Babies born to mothers with a maternal age less than 20 and over 35 years had increased perinatal mortality rates, however these maternal age groups only accounted for a small proportion of births in Australia (3% and 4% respectively). For more information see Tables A16 and A17.
Perinatal mortality rates were higher for babies born to women who reported smoking throughout pregnancy when compared to those who did not smoke (12.6 per 1,000 births and 8.5 per 1,000 births). See Figure 4.1.
Babies born to Aboriginal and/or Torres Strait Islander mothers had higher rates of perinatal mortality when compared to non-Indigenous mothers (15.8 per 1,000 births and 9.2 per 1,000 births). For more information see Table A10.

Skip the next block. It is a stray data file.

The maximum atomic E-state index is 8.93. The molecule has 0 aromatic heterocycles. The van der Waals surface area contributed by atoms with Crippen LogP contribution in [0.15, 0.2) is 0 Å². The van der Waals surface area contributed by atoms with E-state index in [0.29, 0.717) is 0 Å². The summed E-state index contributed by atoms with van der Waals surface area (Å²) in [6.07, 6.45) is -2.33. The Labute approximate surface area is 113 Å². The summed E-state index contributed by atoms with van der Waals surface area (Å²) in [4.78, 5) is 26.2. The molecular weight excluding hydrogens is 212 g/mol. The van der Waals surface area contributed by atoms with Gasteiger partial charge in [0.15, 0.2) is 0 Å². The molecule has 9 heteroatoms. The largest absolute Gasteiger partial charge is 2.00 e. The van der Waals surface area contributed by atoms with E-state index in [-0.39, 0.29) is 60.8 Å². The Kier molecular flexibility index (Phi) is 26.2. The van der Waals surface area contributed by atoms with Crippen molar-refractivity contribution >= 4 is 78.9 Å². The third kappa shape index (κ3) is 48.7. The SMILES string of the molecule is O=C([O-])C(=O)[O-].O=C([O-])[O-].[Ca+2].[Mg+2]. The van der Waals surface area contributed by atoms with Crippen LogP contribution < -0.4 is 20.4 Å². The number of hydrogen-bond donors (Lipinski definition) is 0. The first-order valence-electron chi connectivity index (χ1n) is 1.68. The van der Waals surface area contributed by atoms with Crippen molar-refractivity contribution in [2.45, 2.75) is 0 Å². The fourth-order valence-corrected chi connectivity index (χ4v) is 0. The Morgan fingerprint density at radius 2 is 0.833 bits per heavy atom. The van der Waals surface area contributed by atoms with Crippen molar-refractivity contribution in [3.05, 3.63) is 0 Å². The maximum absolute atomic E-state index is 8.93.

Socioeconomic status and remoteness
Perinatal mortality rates were highest for babies born to mothers residing in the most disadvantaged socioeconomic areas. For more information see Table A21.
The lowest rates of perinatal mortality by remoteness of residence were seen in babies born to mothers living in Major cities and highest for those living in Remote and Very remote areas. For more information see Table A22.